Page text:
A brutal wind storm swept through parts of Europe on Thursday, grounding flights, flipping trucks and halting trains.
At least six people in three countries died as a result of the storm, which brought snow and “hurricane-force” winds blowing 90 mph.
All flights to and from Amsterdam's Schiphol airport were suspended. Trains in some countries were delayed and halted. Police even “closed” the city center of Almere, an urban area with a population of 200,000 east of Amsterdam. In a tweet, officials warned people to “stay home.”
In other places, the strong winds blew cyclists off their bikes and knocked trucks onto their sides. Several buildings were significantly damaged, with some losing their roofs. The square in front of a famous cathedral in Cologne was shut down, the Associated Press reported, because of fears that the masonry could blow loose.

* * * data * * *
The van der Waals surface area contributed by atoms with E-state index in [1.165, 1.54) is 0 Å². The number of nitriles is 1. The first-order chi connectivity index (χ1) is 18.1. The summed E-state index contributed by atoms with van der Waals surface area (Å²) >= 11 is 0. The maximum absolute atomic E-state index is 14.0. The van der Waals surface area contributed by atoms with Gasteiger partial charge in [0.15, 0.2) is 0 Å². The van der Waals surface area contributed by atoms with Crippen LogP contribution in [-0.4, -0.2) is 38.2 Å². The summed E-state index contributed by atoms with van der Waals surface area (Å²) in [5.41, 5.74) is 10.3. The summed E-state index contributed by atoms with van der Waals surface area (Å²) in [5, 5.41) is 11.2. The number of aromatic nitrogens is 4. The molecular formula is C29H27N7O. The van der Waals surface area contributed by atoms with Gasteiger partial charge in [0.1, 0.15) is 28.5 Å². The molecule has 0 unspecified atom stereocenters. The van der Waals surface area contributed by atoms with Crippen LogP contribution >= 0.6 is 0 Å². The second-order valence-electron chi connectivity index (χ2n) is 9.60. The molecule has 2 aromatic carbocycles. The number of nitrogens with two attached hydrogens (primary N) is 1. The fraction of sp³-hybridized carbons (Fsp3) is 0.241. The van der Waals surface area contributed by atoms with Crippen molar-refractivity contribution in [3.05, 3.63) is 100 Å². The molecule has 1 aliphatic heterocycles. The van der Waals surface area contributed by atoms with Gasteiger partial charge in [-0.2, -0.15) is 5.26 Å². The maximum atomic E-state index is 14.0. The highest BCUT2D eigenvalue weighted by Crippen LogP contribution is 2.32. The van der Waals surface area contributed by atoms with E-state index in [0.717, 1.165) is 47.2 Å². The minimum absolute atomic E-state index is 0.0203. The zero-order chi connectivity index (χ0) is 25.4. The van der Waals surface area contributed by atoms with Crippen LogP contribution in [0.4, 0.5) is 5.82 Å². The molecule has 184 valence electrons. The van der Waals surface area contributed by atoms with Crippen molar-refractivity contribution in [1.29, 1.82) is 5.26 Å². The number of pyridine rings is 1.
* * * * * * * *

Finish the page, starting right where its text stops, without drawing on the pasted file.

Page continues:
Hundreds of thousands of people are without power, and schools across Europe are closed.
Falling trees were responsible for the deaths of two 62-year-old men in the Netherlands, a woman outside Brussels, a German firefighter and a man camping near the German town of Emmerich, according to the Associated Press. A German driver in Lippstadt was killed when he lost control of his van in the strong winds. And police are investigating whether the storm is responsible for the death of a 66-year-old man who crashed through a plexiglass roof in the Netherlands.
On social media, people posted videos that capture the drama of the storm: